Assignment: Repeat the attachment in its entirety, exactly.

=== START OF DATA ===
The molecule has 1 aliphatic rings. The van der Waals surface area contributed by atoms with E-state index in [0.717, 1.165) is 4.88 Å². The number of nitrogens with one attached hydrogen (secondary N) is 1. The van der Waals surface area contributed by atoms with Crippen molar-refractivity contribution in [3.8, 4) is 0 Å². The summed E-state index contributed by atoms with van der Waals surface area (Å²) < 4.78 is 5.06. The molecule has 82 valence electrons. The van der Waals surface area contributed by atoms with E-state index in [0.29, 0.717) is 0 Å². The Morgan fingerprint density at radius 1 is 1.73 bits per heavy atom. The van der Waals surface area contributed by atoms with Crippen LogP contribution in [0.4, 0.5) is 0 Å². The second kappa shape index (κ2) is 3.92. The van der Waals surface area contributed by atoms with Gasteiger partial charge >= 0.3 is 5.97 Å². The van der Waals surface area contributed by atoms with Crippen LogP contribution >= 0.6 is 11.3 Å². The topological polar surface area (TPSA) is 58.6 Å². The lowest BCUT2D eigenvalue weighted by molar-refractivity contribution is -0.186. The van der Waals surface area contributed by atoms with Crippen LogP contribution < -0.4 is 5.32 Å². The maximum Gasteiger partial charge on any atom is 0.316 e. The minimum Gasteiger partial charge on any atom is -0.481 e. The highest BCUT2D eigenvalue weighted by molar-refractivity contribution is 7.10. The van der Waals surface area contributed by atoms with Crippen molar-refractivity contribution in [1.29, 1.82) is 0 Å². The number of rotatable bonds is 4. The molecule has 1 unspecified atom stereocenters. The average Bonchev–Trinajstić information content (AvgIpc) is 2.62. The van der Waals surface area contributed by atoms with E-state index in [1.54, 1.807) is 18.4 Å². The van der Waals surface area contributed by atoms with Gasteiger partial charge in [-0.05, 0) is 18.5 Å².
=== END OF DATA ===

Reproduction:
The molecule has 1 aliphatic rings. The van der Waals surface area contributed by atoms with E-state index in [0.717, 1.165) is 4.88 Å². The number of nitrogens with one attached hydrogen (secondary N) is 1. The van der Waals surface area contributed by atoms with Crippen molar-refractivity contribution in [3.8, 4) is 0 Å². The summed E-state index contributed by atoms with van der Waals surface area (Å²) < 4.78 is 5.06. The molecule has 82 valence electrons. The van der Waals surface area contributed by atoms with E-state index in [0.29, 0.717) is 0 Å². The Morgan fingerprint density at radius 1 is 1.73 bits per heavy atom. The van der Waals surface area contributed by atoms with Crippen LogP contribution in [0.4, 0.5) is 0 Å². The second kappa shape index (κ2) is 3.92. The van der Waals surface area contributed by atoms with Gasteiger partial charge >= 0.3 is 5.97 Å². The van der Waals surface area contributed by atoms with Crippen LogP contribution >= 0.6 is 11.3 Å². The topological polar surface area (TPSA) is 58.6 Å². The lowest BCUT2D eigenvalue weighted by molar-refractivity contribution is -0.186. The van der Waals surface area contributed by atoms with Crippen LogP contribution < -0.4 is 5.32 Å². The maximum Gasteiger partial charge on any atom is 0.316 e. The minimum Gasteiger partial charge on any atom is -0.481 e. The highest BCUT2D eigenvalue weighted by molar-refractivity contribution is 7.10. The van der Waals surface area contributed by atoms with Crippen molar-refractivity contribution in [1.29, 1.82) is 0 Å². The number of rotatable bonds is 4. The molecule has 1 unspecified atom stereocenters. The average Bonchev–Trinajstić information content (AvgIpc) is 2.62. The van der Waals surface area contributed by atoms with E-state index in [1.54, 1.807) is 18.4 Å². The van der Waals surface area contributed by atoms with Gasteiger partial charge in [-0.05, 0) is 18.5 Å².